Grade Disputes: How NOT to Handle them in Nursing School

I want to tell you about a time in nursing school when I did not handle things the right way, and I had a big disagreement with one of my professors. 🤭

I was taking a Community Health course, and generally speaking, I was one of the better students in the class.

Which, FYI, is why my nursing program hired me as a tutor while I was still in the nursing program. So I was pretty proud of myself, and rather confident in my test taking ability.

In fact, there were several times where I advocated for my classmates in my accelerated BSN program, for myself, and even for some of the ADN students at various times when some unfair things had happened. 

For example, sometimes a student’s grade was a little borderline, and they were hesitant to approach their professor about a disagreement for fear of backlash. 

(Now, I’m not saying that any backlash would have actually happened, but it’s a legitimate fear, right? You never know…and you don’t want to wait until there’s some subjective grading, like your clinical assessment, or something like that, to find out that the professor wants revenge, and you fail…) 

The fateful day…

Anyway, on this fateful day in my Community Health class, we were going over a recent test. In that test, there was a question about CRISIS that had been marked wrong, but I was convinced (and still am!) that I actually got it right. 

The question was: 

“Which of these scenarios is an example of a family or client in crisis?” 

One answer choice was a family where their young child had died, and they were receiving family therapy to help them cope. Another option was a family who had lost their home in a fire and were experiencing feelings of depression while living in a hotel. 

Now, according to my community health textbook, the definition of “crisis” in a community health setting is when your acute needs in a situation exceed your available resources.

In other words, whatever it is that you’re going through exceeds your resources to cope with it. 

Our difference of opinion…

I chose the homeless family experiencing depression…because the family’s needs exceeded their resources. They experienced the negative effects of depression because they didn’t have a permanent place to live, and were not receiving any support or therapy to help them cope. 

To me, this seemed to perfectly fit the “official” definition of a crisis as per my textbook.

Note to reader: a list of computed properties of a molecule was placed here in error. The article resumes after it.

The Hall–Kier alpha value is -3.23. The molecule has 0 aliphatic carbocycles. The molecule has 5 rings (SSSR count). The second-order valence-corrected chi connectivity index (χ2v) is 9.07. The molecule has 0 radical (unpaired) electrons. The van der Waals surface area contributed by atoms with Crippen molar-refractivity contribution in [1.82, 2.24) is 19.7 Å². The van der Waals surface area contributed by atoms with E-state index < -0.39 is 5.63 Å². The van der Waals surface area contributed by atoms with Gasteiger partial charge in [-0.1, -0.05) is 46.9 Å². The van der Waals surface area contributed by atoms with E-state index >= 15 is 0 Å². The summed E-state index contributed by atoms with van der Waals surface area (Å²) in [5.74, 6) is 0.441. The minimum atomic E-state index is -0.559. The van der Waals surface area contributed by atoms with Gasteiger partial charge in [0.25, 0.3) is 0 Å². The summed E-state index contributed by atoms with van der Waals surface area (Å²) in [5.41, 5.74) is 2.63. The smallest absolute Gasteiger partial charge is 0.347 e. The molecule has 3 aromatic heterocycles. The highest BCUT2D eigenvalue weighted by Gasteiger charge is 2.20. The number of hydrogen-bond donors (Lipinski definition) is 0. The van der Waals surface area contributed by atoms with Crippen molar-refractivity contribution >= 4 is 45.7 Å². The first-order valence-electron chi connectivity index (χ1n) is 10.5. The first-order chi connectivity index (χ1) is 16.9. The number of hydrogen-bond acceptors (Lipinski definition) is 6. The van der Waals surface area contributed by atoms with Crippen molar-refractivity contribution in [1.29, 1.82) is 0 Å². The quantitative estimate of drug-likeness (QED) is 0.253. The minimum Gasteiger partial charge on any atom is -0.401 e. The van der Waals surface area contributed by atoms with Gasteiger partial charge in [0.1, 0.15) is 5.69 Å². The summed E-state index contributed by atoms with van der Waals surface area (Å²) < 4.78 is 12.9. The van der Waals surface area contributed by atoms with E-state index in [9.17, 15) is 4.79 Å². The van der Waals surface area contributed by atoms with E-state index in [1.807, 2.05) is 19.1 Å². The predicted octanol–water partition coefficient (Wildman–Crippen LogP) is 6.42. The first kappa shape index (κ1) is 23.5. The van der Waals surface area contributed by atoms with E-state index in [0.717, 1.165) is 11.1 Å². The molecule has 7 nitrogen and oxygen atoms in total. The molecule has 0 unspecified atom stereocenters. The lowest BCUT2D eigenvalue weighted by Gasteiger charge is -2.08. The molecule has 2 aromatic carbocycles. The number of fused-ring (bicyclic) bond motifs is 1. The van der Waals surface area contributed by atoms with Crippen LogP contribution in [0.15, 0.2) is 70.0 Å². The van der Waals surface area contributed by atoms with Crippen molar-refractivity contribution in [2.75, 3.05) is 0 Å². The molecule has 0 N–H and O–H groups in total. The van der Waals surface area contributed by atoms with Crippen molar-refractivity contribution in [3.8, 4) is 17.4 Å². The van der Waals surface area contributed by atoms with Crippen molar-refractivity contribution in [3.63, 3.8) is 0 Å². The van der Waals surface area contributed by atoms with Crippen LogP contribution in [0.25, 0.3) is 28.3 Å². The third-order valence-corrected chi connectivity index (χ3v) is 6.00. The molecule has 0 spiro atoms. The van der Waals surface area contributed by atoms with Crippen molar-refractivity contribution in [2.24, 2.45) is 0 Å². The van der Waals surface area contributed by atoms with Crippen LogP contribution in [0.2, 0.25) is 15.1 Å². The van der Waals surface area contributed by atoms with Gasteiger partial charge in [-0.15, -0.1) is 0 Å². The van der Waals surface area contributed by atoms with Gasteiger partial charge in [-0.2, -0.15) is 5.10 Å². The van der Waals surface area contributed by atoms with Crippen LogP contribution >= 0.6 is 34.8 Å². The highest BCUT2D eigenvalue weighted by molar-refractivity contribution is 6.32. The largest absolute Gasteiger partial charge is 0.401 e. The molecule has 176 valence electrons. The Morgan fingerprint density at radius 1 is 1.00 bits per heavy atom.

However…my professor said I was wrong. She insisted that the correct answer was the family whose child had died. Her rationale? That there’s nothing worse than having your child die. 

What kind of rationale is that? I mean, in “real world”, emotional terms…she’s not wrong. There is probably nothing emotionally worse than losing a child.

But that’s not what the NCLEX-style question was asking.

To this day, I stand by my answer choice as correct: the homeless family was the best example of a family in crisis. 

Because while losing a child is awful, that family was receiving therapy to help them cope, and was therefore not a textbook definition of “crisis”. 

Where I went wrong with my professor…

I pointed this out to the professor in front of the class. 


To the point that she was getting pretty irritated with me.

But no matter how much I pointed in the textbook at the definition and explained how the definition met the criteria for my answer choice (but not hers), she would not change her mind. 

And oh boy, was I was frustrated with her. 

And that is where I went wrong. 

Maybe I was used to getting my own way and had gotten a little arrogant, but right in the middle of class in front of all my classmates, I was having a public argument with my professor over a test question. 

When I finally realized how disrespectful I was being (and that she was not going to give in…), I finally gave up and sat down.

As much as it pained me, I did apologize to her after class for arguing and being disrespectful. 

(Sidenote: I did not apologize for disagreeing about the test question…because I still think she was wrong and I was right, haha!)

The moral of the story…

Regardless of who was right (me) and who was wrong (her, lol), I should not have approached her that way during class, continuing to argue in front of everybody. When it became clear that we were not going to agree immediately, I should have stopped and approached her privately after class. 

The moral of the story? 

Be respectful to your professors, even when you disagree, and even when they’re wrong. 

I never did get points back for that particular question. But because I was a solid student, it didn’t really matter in the grand scheme of things…I was going to pass either way. 

Besides, I learned a valuable lesson about working with (ahem…difficult) colleagues, even as a student. I was going to be a nurse someday and she would no longer be my teacher, but my colleague – like she is now! 

And the same will be true for you someday, too.

It’s good to be assertive when you think you are right. But there can be a fine line between assertiveness and disrespect. In the end, even if you can’t reach an agreement, it’s most important to maintain a respectful working relationship. 

So who was right…me or my professor? How have you handled disagreements in nursing school?

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